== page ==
Atomic Blonde Review

Atomic Blonde
  • Directing8
  • Writing6
  • Acting7
Overall7.0

David Leitch's Atomic Blonde isn't as action-packed as one may think, despite the well-chroegraphed hand-to-hand combat. The script is predictable and the film never reaches John Wick-level achievements, but it's still a fun time, with a wild cast.

John Wick director David Leitch is back with yet another ass-kicking action film, this time featuring Charlize Theron as the titular Atomic Blonde. The film, which was adapted by a graphic novel, features creative hand-to-hand choreography and a rocking soundtrack that all but makes up for the film’s predictable script and lopsided third act.

Lorraine (Charlize Theron) is an undercover MI6 agent sent to Berlin to investigate a murdered agent during the Cold War era. The film finds her working alongside a shifty agent named Percival (James MvAvoy), who is his own wild card of sorts.

She mustn’t trust a soul, which leaves her investigation primarily a one-women show that includes a fair share of ass-kicking.

Director David Leitch is no stranger to action films, having co-directed John Wick and solely directing John Wick: Chapter 2. Leitch has kind of established himself as the go-to director for impressive action sequences, specifically dealing with hand-to-hand combat or guns. Or both.

Atomic Blonde is definitely more of a restrained film for Leitch, capturing far less action than Wick, but still impressing the audiences with his fluid camera movement and sheer brutality on-screen.

Theron is a tough cookie and she gets put through the paces in Atomic Blonde in a way that’s believable and brutal. There are a lot of sequences that feel like one-takes and the result is truly impressive as Lorraine receives just as much as she’s dishing out.

The problem with the film is that there’s not nearly enough action to balance the film’s awfully predictable script. I’m serious — the twists can be seen from a mile away within the film’s opening twenty minutes.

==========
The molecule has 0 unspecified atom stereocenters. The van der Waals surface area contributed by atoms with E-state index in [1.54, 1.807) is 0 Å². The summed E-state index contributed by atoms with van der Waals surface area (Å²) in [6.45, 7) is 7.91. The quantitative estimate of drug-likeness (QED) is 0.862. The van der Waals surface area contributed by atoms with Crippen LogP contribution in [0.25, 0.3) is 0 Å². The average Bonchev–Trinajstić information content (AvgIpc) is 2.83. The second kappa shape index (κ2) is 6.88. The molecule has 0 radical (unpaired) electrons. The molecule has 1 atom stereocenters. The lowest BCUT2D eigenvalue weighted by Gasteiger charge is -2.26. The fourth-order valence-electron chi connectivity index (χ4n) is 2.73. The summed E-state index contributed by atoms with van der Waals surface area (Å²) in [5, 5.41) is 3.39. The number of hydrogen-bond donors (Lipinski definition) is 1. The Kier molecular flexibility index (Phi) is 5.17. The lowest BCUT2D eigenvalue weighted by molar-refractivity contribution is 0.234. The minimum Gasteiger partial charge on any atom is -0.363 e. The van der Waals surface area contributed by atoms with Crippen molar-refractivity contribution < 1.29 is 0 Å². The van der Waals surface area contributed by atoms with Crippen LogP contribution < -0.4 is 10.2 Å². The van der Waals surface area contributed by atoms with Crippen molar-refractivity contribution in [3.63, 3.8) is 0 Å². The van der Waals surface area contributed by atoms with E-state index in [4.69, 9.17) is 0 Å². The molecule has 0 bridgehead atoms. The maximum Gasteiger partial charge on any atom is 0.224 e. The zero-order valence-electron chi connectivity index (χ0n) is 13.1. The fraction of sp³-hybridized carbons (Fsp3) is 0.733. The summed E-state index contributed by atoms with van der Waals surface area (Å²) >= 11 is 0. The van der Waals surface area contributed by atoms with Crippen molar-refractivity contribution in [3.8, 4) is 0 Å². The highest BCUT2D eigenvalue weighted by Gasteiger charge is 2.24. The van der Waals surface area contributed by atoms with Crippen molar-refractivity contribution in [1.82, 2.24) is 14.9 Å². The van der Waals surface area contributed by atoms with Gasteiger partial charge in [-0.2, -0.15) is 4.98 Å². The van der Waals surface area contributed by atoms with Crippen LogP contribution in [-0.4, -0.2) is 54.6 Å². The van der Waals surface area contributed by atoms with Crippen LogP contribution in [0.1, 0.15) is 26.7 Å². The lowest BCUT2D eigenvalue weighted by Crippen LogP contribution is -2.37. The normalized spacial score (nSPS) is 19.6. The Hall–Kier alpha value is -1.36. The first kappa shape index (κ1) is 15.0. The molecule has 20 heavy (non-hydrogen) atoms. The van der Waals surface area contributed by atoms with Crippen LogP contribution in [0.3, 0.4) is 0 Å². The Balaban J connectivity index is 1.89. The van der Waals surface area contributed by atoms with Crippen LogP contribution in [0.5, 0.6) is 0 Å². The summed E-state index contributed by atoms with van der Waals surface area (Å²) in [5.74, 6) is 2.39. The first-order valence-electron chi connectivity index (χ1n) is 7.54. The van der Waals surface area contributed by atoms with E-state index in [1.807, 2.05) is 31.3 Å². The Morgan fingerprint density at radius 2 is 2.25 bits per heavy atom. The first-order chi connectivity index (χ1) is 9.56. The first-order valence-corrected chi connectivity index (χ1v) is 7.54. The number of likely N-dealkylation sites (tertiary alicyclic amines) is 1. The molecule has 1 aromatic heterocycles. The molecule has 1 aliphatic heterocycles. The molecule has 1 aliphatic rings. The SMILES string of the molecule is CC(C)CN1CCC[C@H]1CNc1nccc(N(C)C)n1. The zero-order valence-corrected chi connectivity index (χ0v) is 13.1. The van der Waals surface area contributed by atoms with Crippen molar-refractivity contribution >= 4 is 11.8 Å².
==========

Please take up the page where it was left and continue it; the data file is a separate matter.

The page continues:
And yet the film keeps chugging along, far past its expiration date as unneeded conversations pretty much spoon-feed you the entire plot, while neatly wrapping up the ending with a bow on top.

I’m not sure why Kurt Johnstad‘s script needed to go that extra mile to tie off literally all loose ends of the film, in the most boring fashion. Especially after following a mostly okay action film that gets points for style over substance.

As I said above, Charlize Theron kicks all sorts of ass. Her Lorraine is as tough as nails, yet as coy as an eagle. She almost always gets the upper hand, which makes Atomic Blonde the complete opposite of something like John Wick.

John Goodman and Toby Jones give the film added class in what are mostly just throwaway roles. They collected quick paychecks and barely flinch while doing so.

James McAvoy is approachable and dangerous as Percival, the agent gone a little too deep. His unpredictability is refreshing, yet confusing as he moves through the film mostly as a plot point with a performance that’s almost wasted, given the end context.

Atomic Blonde isn’t just a female version of John Wick. It’s aiming for something else entirely, capturing its own unique style, look and feel. The music really carries this one along, while the gunplay takes a backseat to more traditional one-shot action sequences that seem to never end.

Unfortunately, Atomic Blonde is a film where most of the best action is spoiled in the trailers. Very little is saved for the actual film, but the actual film is still worth a watch. It’s not going to blow your mind or anything, but it might be a fun little slice of Cold War sabotage to get you through the dead heat of summer.

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